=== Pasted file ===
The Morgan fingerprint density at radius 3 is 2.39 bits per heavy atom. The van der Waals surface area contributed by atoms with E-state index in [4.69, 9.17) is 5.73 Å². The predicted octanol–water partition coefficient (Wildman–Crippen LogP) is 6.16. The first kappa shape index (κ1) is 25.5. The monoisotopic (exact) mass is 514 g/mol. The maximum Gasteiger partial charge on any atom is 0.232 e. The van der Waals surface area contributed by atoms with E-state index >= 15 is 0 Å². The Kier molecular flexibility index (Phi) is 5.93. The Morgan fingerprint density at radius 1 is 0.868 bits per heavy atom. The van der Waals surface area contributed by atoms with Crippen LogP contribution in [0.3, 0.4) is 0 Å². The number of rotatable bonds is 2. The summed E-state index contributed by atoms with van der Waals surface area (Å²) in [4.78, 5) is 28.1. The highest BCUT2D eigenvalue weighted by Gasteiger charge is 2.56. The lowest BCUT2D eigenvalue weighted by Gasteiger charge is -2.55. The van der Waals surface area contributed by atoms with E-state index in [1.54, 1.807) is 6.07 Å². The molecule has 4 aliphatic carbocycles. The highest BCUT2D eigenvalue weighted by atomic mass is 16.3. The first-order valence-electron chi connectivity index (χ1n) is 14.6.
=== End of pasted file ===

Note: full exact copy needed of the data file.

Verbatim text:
The Morgan fingerprint density at radius 3 is 2.39 bits per heavy atom. The van der Waals surface area contributed by atoms with E-state index in [4.69, 9.17) is 5.73 Å². The predicted octanol–water partition coefficient (Wildman–Crippen LogP) is 6.16. The first kappa shape index (κ1) is 25.5. The monoisotopic (exact) mass is 514 g/mol. The maximum Gasteiger partial charge on any atom is 0.232 e. The van der Waals surface area contributed by atoms with E-state index >= 15 is 0 Å². The Kier molecular flexibility index (Phi) is 5.93. The Morgan fingerprint density at radius 1 is 0.868 bits per heavy atom. The van der Waals surface area contributed by atoms with Crippen LogP contribution in [0.3, 0.4) is 0 Å². The number of rotatable bonds is 2. The summed E-state index contributed by atoms with van der Waals surface area (Å²) in [4.78, 5) is 28.1. The highest BCUT2D eigenvalue weighted by Gasteiger charge is 2.56. The lowest BCUT2D eigenvalue weighted by Gasteiger charge is -2.55. The van der Waals surface area contributed by atoms with E-state index in [1.54, 1.807) is 6.07 Å². The molecule has 4 aliphatic carbocycles. The highest BCUT2D eigenvalue weighted by atomic mass is 16.3. The first-order valence-electron chi connectivity index (χ1n) is 14.6.